Part of the answer is within the intentional groups we are part of, ones in which we commit to supporting one another’s growth as leaders. For example, both the Acumen Fellows programs and +Acumen courses are run in groups. We have found, like many before us, the tremendous power of cohorts who embark on a shared journey. A skillful facilitator coupled with a group that is willing to invest in a process of group formation can create a holding environment that can be transformative.

The more obvious tools in this process are the bonds of friendship and trust built in these cohorts. Sometimes these groups also evolve into places where open and honest feedback becomes the norm. Most useful, but often hardest to achieve, is for members to use a cohort as a testing ground for new leadership behaviors.

Cohort groups (or, indeed, any group doing intentional work together) are fertile ground for thoughtful, deliberate experimentation of new behaviors. If trust exists, if recrimination is unlikely, and if you’re willing to be a bit brave, you can (like at summer camp) show up in a new way in any of these cohort groups.

What does this look like? It’s as simple as this: if you’re someone more comfortable jumping to solutions, you can choose to spend your time with the group listening more deeply. If you’re averse to conflict you make the choice to step into the fray. If you like to raise your hands first you can see what happens when you give more space to others. If you’re someone who’s afraid to offend you can work on freely speaking your mind. You start as simply as this, and build from there.

It can help to think of the group as a practice ground, a place to break a new leadership behavior into its component parts and try it on for size. Just as a swimmer would never adjust her stroke at an Olympic qualifying meet, and a tennis player wouldn’t mess with the toss on his serve in the first round of a major tournament, we cannot expect ourselves to be suddenly bolder and more truthful when our salary, or our job, is on the line. Nor should we try to have our first courageous conversation when our bosses’ boss in in from abroad for one day.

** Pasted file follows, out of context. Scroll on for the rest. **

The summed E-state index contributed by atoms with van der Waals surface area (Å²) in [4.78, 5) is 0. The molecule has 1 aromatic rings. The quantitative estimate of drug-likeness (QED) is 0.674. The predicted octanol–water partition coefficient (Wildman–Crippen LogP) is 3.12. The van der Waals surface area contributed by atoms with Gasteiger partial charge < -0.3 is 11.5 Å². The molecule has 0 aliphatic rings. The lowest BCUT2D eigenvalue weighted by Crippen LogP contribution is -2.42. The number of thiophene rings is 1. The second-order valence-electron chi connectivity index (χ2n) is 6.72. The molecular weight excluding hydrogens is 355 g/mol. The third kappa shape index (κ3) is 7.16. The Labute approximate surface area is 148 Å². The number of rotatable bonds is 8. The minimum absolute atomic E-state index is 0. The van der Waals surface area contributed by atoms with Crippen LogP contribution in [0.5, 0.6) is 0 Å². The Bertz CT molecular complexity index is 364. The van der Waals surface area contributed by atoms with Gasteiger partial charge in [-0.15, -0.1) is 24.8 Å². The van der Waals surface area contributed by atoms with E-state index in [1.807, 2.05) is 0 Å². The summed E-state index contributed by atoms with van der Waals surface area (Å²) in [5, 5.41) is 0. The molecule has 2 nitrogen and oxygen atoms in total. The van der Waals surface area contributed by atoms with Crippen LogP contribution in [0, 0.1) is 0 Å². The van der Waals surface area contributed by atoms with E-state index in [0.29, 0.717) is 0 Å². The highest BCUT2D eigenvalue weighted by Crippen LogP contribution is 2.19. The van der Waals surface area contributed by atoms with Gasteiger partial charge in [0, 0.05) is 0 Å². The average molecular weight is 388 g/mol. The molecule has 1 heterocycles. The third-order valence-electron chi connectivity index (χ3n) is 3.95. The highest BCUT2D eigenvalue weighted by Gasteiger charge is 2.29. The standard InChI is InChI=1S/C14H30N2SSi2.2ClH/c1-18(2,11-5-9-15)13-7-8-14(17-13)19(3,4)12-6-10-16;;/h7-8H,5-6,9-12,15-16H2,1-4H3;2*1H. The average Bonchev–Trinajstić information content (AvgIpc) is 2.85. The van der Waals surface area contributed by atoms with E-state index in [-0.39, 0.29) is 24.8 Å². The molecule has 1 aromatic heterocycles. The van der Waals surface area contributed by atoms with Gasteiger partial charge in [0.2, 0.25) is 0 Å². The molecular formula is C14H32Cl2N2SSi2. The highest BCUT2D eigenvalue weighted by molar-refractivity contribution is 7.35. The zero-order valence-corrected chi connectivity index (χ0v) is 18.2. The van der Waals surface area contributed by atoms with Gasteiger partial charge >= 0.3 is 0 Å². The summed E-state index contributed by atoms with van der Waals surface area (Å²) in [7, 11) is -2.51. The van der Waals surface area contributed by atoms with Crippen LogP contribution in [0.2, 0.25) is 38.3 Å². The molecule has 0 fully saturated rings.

Instead, we can jerkily try new leadership moves on for size in our cohort group, putting aside our natural desire for approval, or status, or recognition, or safety in service of learning behaviors we ultimately want to utilize successfully with our teams, our Boards, our business partners, or our bosses.

This is not easy to do. We tend to walk the deep trenches carved by the patterns of our own behaviors, hemming ourselves in with the expectations we’ve created in ourselves and in others about how we are going to act.

The peer groups we are already part of, or that we choose to create, are the best place to start breaking out of these old ruts

They

They didn’t listen.

They didn’t understand.

They are too set in their ways.

They are too persuaded by that one person.

They don’t trust me enough.

They don’t share my vision.

They don’t know what I know.

They aren’t willing to go out on a limb with me.

Yes, it’s possible that the world would be a better place if everyone just listened to you and did what you thought was best. Each and every time. Forever.

Or it’s possible that you’re ready to step up to a different yardstick, one in which you set aside excuses and start trafficking in results.

Because those you aim to serve don’t care who’s to blame, they care about what you are able to do, about what your organization provides to them and whether it makes a real difference in their lives.

Maybe, just maybe, you’re ready to start asking “I” questions: how could I have been more persuasive, more engaging, more understanding, or more supportive? How could I have partnered better, listened more deeply, made it safer to take that risk, told a better story, gone above and beyond a bit more? What am I not willing to do, what beliefs and values and stories am I not willing to let go of, in service of our work?

Oh, and lest we forget, to everyone else, each of us is just another “they.”